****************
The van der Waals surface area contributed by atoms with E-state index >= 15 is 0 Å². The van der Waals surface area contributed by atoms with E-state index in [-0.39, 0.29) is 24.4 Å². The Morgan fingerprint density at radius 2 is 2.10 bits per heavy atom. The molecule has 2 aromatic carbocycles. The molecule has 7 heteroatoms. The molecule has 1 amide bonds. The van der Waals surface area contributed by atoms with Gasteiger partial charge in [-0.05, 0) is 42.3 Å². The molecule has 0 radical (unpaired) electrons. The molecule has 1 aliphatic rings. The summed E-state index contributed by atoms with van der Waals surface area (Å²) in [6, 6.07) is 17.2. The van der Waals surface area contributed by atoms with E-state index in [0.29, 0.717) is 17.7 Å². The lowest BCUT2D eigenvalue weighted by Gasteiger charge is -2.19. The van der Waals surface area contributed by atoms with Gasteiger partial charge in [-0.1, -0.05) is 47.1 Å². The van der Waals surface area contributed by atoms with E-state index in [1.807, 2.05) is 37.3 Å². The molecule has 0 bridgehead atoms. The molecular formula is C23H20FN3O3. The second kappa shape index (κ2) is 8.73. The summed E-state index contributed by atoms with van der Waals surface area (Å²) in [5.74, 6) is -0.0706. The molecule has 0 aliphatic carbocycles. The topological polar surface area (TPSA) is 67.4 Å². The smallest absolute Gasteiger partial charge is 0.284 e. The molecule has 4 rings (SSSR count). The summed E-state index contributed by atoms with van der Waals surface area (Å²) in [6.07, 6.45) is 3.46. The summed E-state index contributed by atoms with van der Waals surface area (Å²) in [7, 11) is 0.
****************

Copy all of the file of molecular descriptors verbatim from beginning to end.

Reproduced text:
The van der Waals surface area contributed by atoms with E-state index >= 15 is 0 Å². The van der Waals surface area contributed by atoms with E-state index in [-0.39, 0.29) is 24.4 Å². The Morgan fingerprint density at radius 2 is 2.10 bits per heavy atom. The molecule has 2 aromatic carbocycles. The molecule has 7 heteroatoms. The molecule has 1 amide bonds. The van der Waals surface area contributed by atoms with Gasteiger partial charge in [-0.05, 0) is 42.3 Å². The molecule has 0 radical (unpaired) electrons. The molecule has 1 aliphatic rings. The summed E-state index contributed by atoms with van der Waals surface area (Å²) in [6, 6.07) is 17.2. The van der Waals surface area contributed by atoms with E-state index in [0.29, 0.717) is 17.7 Å². The lowest BCUT2D eigenvalue weighted by Gasteiger charge is -2.19. The van der Waals surface area contributed by atoms with Gasteiger partial charge in [-0.1, -0.05) is 47.1 Å². The van der Waals surface area contributed by atoms with E-state index in [1.807, 2.05) is 37.3 Å². The molecule has 0 bridgehead atoms. The molecular formula is C23H20FN3O3. The second kappa shape index (κ2) is 8.73. The summed E-state index contributed by atoms with van der Waals surface area (Å²) in [5.74, 6) is -0.0706. The molecule has 0 aliphatic carbocycles. The topological polar surface area (TPSA) is 67.4 Å². The smallest absolute Gasteiger partial charge is 0.284 e. The molecule has 4 rings (SSSR count). The summed E-state index contributed by atoms with van der Waals surface area (Å²) in [6.07, 6.45) is 3.46. The summed E-state index contributed by atoms with van der Waals surface area (Å²) in [7, 11) is 0.